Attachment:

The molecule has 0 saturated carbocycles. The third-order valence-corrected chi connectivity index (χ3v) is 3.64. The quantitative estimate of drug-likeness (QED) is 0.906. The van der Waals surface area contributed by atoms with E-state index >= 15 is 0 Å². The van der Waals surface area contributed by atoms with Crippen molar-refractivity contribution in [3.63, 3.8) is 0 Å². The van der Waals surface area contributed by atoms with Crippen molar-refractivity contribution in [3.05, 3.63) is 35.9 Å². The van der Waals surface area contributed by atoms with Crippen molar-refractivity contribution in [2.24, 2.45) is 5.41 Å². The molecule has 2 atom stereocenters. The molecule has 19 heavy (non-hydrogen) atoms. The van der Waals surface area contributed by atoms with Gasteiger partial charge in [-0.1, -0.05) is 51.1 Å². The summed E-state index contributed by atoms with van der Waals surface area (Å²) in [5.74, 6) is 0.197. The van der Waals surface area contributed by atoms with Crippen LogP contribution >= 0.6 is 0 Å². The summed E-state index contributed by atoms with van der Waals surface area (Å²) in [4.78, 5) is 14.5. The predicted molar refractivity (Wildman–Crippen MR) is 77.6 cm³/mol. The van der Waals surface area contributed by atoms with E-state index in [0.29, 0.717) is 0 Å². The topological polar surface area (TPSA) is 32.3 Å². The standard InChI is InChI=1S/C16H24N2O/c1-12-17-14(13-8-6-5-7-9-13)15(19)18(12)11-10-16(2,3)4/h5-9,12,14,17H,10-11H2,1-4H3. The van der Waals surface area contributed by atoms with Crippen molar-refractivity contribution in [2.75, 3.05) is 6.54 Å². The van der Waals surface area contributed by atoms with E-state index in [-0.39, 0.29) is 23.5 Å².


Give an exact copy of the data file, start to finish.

The molecule has 0 saturated carbocycles. The third-order valence-corrected chi connectivity index (χ3v) is 3.64. The quantitative estimate of drug-likeness (QED) is 0.906. The van der Waals surface area contributed by atoms with E-state index >= 15 is 0 Å². The van der Waals surface area contributed by atoms with Crippen molar-refractivity contribution in [3.63, 3.8) is 0 Å². The van der Waals surface area contributed by atoms with Crippen molar-refractivity contribution in [3.05, 3.63) is 35.9 Å². The van der Waals surface area contributed by atoms with Crippen molar-refractivity contribution in [2.24, 2.45) is 5.41 Å². The molecule has 2 atom stereocenters. The molecule has 19 heavy (non-hydrogen) atoms. The van der Waals surface area contributed by atoms with Gasteiger partial charge in [-0.1, -0.05) is 51.1 Å². The summed E-state index contributed by atoms with van der Waals surface area (Å²) in [5.74, 6) is 0.197. The van der Waals surface area contributed by atoms with Crippen LogP contribution >= 0.6 is 0 Å². The summed E-state index contributed by atoms with van der Waals surface area (Å²) in [4.78, 5) is 14.5. The predicted molar refractivity (Wildman–Crippen MR) is 77.6 cm³/mol. The van der Waals surface area contributed by atoms with E-state index in [0.29, 0.717) is 0 Å². The topological polar surface area (TPSA) is 32.3 Å². The standard InChI is InChI=1S/C16H24N2O/c1-12-17-14(13-8-6-5-7-9-13)15(19)18(12)11-10-16(2,3)4/h5-9,12,14,17H,10-11H2,1-4H3. The van der Waals surface area contributed by atoms with Crippen molar-refractivity contribution in [2.75, 3.05) is 6.54 Å². The van der Waals surface area contributed by atoms with E-state index in [-0.39, 0.29) is 23.5 Å².